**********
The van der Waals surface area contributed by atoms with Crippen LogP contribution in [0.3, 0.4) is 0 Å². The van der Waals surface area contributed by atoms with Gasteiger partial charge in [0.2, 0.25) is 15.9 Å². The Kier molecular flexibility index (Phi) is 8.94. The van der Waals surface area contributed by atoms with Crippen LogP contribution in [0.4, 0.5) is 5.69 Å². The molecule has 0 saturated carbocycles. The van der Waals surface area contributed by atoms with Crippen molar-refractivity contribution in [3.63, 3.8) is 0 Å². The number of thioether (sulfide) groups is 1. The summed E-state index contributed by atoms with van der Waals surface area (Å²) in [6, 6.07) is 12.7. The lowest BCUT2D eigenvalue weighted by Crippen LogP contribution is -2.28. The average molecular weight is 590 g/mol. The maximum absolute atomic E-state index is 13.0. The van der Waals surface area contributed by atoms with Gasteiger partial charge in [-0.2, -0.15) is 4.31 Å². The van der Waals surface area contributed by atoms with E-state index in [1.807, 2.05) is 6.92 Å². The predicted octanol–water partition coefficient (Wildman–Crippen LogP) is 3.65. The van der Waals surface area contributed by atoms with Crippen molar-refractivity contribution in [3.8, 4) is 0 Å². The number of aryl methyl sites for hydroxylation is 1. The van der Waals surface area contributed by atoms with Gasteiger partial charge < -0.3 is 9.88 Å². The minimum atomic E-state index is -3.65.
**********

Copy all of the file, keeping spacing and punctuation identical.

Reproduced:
The van der Waals surface area contributed by atoms with Crippen LogP contribution in [0.3, 0.4) is 0 Å². The van der Waals surface area contributed by atoms with Gasteiger partial charge in [0.2, 0.25) is 15.9 Å². The Kier molecular flexibility index (Phi) is 8.94. The van der Waals surface area contributed by atoms with Crippen LogP contribution in [0.4, 0.5) is 5.69 Å². The molecule has 0 saturated carbocycles. The van der Waals surface area contributed by atoms with Crippen molar-refractivity contribution in [3.63, 3.8) is 0 Å². The number of thioether (sulfide) groups is 1. The summed E-state index contributed by atoms with van der Waals surface area (Å²) in [6, 6.07) is 12.7. The lowest BCUT2D eigenvalue weighted by Crippen LogP contribution is -2.28. The average molecular weight is 590 g/mol. The maximum absolute atomic E-state index is 13.0. The van der Waals surface area contributed by atoms with Gasteiger partial charge in [-0.2, -0.15) is 4.31 Å². The van der Waals surface area contributed by atoms with E-state index in [1.807, 2.05) is 6.92 Å². The predicted octanol–water partition coefficient (Wildman–Crippen LogP) is 3.65. The van der Waals surface area contributed by atoms with Crippen molar-refractivity contribution in [3.8, 4) is 0 Å². The number of aryl methyl sites for hydroxylation is 1. The van der Waals surface area contributed by atoms with Gasteiger partial charge < -0.3 is 9.88 Å². The minimum atomic E-state index is -3.65.